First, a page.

Biographical Database of Black Woman Suffragists

Biographical Sketch of Julia B. Phillips, 1863-1938

By Sophia Szeneitas, Undergraduate, University of Rhode Island

Julia Bowen Phillips was born in 1863 in Providence, Rhode Island. Her parents were born in Cuba, most likely as slaves who were possibly traded by the Bowen family of Rhode Island. The politically active Bowen family traded slaves, controlled part of the rum trade, and had distilleries in Newport, Pawtuxet Village, and Newport, Rhode Island; Bowen's Wharf in Rhode Island is where many slaves arrived and were sold. Yet the Bowen family were also Quakers and perhaps turned against the slave trade early on and manumitted slaves, like their cousin Moses Brown eventually did.

Young Julia Bowen attended primary school and could read and write, according to an 1880 census record. Providence schools were desegregated in the 1860s and many Black families sent their children to a Quaker school on Meeting Street in Providence. The 1880 federal census lists teenaged Julia lived with her mother, Jane Bowen, and siblings in Pawtucket, Rhode Island. Her sister was a dressmaker, a profession Julia would also take up.

In 1880, at the age of 17, she married Samuel L. Phillips. As a married woman, Julia continued as a dressmaker, while Samuel was a carpenter in house construction and also worked in a livery stable. Julia and Samuel had four children: Samuel B. Phillips (1881), A. Corrinne Phillips (1886), George Lewis W. Phillips (1892), and Grace Juanita Phillips (1894). The family lived at 28 DuBlois Street in Newport in 1900; in 1910, they lived at 14 Williams Street in Providence.

In Providence, Julia B. Phillips was a talented dressmaker. The New York Age lists a Julia Phillips in relation to a fancy 1890 ball for a Black fraternal event, a performance by the Order of Calanthe, the women's auxiliary to the Black fraternity Order of Pythians. This is likely also

Mrs. Phillips, since such an event may coincide with being a dressmaker; Phillips would have been 25 at the time, and participation in social uplift clubs like the Order of Calanthe would be something that Black colored women's clubs would eventually imitate. The same article also mentioned how Republican candidate for governor, Mr. Jenkins (related to the Bowens), lost to Democratic candidate Davis, a shame because Jenkins advocated for the African American community of Rhode Island.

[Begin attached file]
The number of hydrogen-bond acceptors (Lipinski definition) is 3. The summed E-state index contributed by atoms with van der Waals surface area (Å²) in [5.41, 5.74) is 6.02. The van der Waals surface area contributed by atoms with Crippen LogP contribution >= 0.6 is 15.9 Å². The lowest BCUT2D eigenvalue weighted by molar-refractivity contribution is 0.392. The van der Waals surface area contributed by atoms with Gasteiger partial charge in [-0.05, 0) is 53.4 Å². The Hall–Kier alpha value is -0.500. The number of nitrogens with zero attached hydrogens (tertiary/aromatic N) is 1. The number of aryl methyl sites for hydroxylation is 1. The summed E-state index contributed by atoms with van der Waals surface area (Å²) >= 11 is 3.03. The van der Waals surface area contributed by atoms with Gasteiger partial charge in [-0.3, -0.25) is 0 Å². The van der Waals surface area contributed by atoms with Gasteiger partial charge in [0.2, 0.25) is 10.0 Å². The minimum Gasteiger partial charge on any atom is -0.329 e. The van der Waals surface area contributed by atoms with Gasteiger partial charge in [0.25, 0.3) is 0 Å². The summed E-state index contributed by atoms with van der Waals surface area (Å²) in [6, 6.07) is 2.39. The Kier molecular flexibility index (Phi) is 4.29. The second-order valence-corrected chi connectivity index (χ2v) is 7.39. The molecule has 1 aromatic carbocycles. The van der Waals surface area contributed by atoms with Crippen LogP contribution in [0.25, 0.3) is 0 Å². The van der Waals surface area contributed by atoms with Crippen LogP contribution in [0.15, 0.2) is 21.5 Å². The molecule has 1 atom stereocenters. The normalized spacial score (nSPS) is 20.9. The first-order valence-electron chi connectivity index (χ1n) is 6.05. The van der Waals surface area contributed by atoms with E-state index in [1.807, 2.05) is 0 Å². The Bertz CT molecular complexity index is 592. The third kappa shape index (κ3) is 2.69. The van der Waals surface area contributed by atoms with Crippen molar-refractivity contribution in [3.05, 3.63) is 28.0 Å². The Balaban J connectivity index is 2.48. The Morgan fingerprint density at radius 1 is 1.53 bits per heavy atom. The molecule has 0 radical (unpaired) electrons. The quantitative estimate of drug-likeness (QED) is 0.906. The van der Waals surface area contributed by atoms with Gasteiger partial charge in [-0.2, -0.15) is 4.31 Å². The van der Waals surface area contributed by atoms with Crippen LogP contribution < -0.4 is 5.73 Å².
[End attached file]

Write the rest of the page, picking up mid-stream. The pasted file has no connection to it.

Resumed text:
In 1916 (at the age of 51), Phillips was part of the RI Union of Colored Women's Clubs, which circulated a document that urged members of Congress to pledge their aid toward the ratification of a women's suffrage amendment. In 1920, Julia and Samuel moved to Boston, Massachusetts. Samuel died in 1921 and widow Julia B. Phillips lived with son George's family and then later with eldest daughter, Corrinne, in Boston.

Military service was a common theme for this family. From 1887-1890, Samuel Phillips was enrolled in the 24th infantry of the U.S. Army--the Buffalo Soldiers, who made up the segregated unit of the army. He received a pension for fighting in the 'Indian Wars', which Julia B. Phillips applied for after Phillips died. Their son, George L.W. Phillips served in World War I and eventually earned a rank of sergeant in the military. He moved west to the California Redlands in the 1940s where he was the chauffeur for oil magnate Robert Watchhorn who built a large shrine in honor of Abraham Lincoln, a detail mentioned in George Phillips's 1966 obituary.

Julia Bowen Phillips died on May 8, 1938 while she was living in Boston with her daughter, Corrinne. She is buried in North Burial Ground Cemetery in Providence, Rhode Island, with her husband, Samuel. Julia Bowen Phillips's life gives us insight into the legacy of slavery in the United States, the importance of fraternal organizations for Black organizing and socializing, the opportunities (albeit segregated in the U.S. military for Black service men,

the long fight for voting rights, and how the dressmaking industry offered a popular and attainable profession for Black women in Rhode Island.


1870; 1880 Federal Census, Julia Bowen,
1900; 1910, 1920, 1930, 1940 Federal Census,, Julia B. Phillips; Samuel Phillips; George L.W. Phillips; Corrine Phillips

RI Union of Colored Women's Clubs, suffrage petition accessible at

Boston City Directories, Samuel L. Phillips,

World War I Draft Card, 1917, George L.W. Phillips, East Providence, R.I.

Rhode Island Marriage Index, 1880, Samuel Phillips,

U.S. General Index to Pension Files, 1861-1934, Julia B. Phillips,

Joanne Pope Melish, "Bl;ack Labor at Nightingale-Brown House," accessible online at

New York Age, April 19, 1890, p. 4, "The Rhode Island Election: The Final Result a Defeat for Republicans."

Providence Journal, May 10, 1938, p. 19, "Death Notices: Phillips."

Redlands Daily Facts, 22 December 1966, p. 4, "Shrine, church services set for Mr. George Phillips."

Camp, Bayliss J., and Orit Kent. ""What a Mighty Power We Can Be" Individual and Collective Identity in African American and White Fraternal Initiation Rituals." Social Science History 28, no. 3 (2004): 439-83. Accessed May 10, 2021.

Flynn, Sean, Providence Journal, July 24, 2020, "Bowen's Wharf marked with RI Slave History Medallion as a site of slave trade in Newport during Colonial times." rf-marked-with-ri-slave-history-medallion-as-site-of-slave-trade-in-newport-during-co/42457395/

Lee, Maureen D. Sissieretta Jones: The Greatest Singer of her Race, 1868-1933. University of South Carolina Press, 2012, pgs. 4-8.

Rappleye, Charles. Sons of Providence: The Brown Brothers, the Slave Trade, and the American Revolution. Simon and Schuster, 2007.

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